is not present, please add it as follows:
   /usr/sbin/dhtadm -g -A -s GrubMenu -d Site,150,ASCII,1,0

Note: Be sure to assign client IP address(es) if needed
(e.g., if running Sun's DHCP server, run pntadm(1M)).
Service discovery fallback mechanism set up

Helpfully, installadm tells us what commands to run on our DHCP server. First we’ll need to add the GrubMenu symbol (it won’t exist by default) and then we can add in the DHCP macro for the service. Just copy and paste the two commands on your Jumpstart server.

With that out of the way, we can now setup a client. In this case, I have a Sun v20z with a MAC address of 00:09:3d:12:ff:80 on bge0.

We need to run installadm to create the client, giving it the MAC address and telling it which install service to use. The command line is:

installadm create-client -e (MAC_address) -n (AI_service_name_to_use) \
	-t (AI_service_data_directory)

Here’s the full command line with the output:

root@grond:/export# /usr/sbin/installadm create-client \
	-e 00:09:3d:12:ff:80 -n 0609x86 \
	-t /export/aiserver/osol-0906-ai-x86
Setting up X86 client...
Service discovery fallback mechanism set up

Detected that DHCP is not set up on this server.
If not already configured, please create a DHCP macro
named 0100093D12FF80 with:
   Boot server IP (BootSrvA) :
   Boot file      (BootFile) : 0100093D12FF80
If you are running Sun's DHCP server, use the following
command to add the DHCP macro, 0100093D12FF80:
   /usr/sbin/dhtadm -g -A -m 0100093D12FF80 -d :BootSrvA= \

Note: Be sure to assign client IP address(es) if needed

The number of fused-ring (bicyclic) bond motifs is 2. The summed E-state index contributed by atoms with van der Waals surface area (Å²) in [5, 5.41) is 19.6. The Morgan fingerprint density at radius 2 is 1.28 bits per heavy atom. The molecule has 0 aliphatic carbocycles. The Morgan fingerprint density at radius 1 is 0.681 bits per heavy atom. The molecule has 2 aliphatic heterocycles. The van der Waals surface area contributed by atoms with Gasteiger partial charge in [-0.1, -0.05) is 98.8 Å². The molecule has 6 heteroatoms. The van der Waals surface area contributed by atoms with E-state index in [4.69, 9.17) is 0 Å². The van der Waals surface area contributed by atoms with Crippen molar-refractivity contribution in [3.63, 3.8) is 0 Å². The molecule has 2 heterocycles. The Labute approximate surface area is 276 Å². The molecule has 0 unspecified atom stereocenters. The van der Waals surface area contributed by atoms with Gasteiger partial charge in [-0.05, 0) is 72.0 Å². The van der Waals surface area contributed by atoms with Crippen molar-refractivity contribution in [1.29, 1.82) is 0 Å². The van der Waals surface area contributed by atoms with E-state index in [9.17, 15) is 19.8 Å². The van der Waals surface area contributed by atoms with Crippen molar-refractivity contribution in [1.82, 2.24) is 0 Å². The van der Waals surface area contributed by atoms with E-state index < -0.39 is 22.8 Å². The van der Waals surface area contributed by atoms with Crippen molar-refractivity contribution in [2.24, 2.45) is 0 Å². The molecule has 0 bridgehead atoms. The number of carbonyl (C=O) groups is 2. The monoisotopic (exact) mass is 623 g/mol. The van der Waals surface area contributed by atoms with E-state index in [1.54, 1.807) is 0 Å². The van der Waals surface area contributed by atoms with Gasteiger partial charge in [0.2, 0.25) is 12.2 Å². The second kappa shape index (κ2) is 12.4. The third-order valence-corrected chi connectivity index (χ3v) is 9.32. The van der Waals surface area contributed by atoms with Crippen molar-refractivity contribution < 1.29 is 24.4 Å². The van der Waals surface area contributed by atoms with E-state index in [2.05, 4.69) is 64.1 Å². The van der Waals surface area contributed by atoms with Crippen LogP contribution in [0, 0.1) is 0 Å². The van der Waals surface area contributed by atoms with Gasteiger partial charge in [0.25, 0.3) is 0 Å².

(e.g., if running Sun's DHCP server, run pntadm(1M)).

Once again installadm will helpfully tell us what commands we need to run on our DHCP server to add the macros for this client.

Over on the Jumpstart server, here’s the output of dhtadm showing us the configured macros on the Sun DHCP server (with some line breaks to make it a bit more readable):

bash-3.00# dhtadm -P
Name                    Type            Value
dhcp_macro_0609x86      Macro           :BootSrvA= \
0100093D12FF80          Macro           :BootSrvA= \
v20z                    Macro           :BootFile=0100093D12FF80: \
GrubMenu                Symbol          Site,150,ASCII,1,0

I’ve removed all of the other stuff that Jumpstart puts in there to clearly show the AI macros that have been added.

At this stage, we can just SSH into the V20z’s ILOM, power on the chassis, and go into the BIOS to change the boot order. PXEboot will then send out a DHCP request, and we’ll then see the OpenSolaris grub menu.

From that point onwards it’s a hands-off install. For more details on the entire process, have a read through the OpenSolaris Automated Installer Guide.

Having played around with AI for a bit now, I’m not that impressed to be honest. I can see that it could be easier for new users who’ve never touched Solaris before – as you can see, it doesn’t take much to setup an install server and configure clients.

However, there’s a big installed base of Solaris users out there, and they’ve all got Jumpstart. AI lacks the features, flexibility and power of Jumpstart – it’s not ready as a replacement just yet. So being forced to use it to be able to deploy OpenSolaris just means many existing Solaris shops won’t bother – integration with Jumpstart for OpenSolaris could well speed up it’s acceptance and adoption.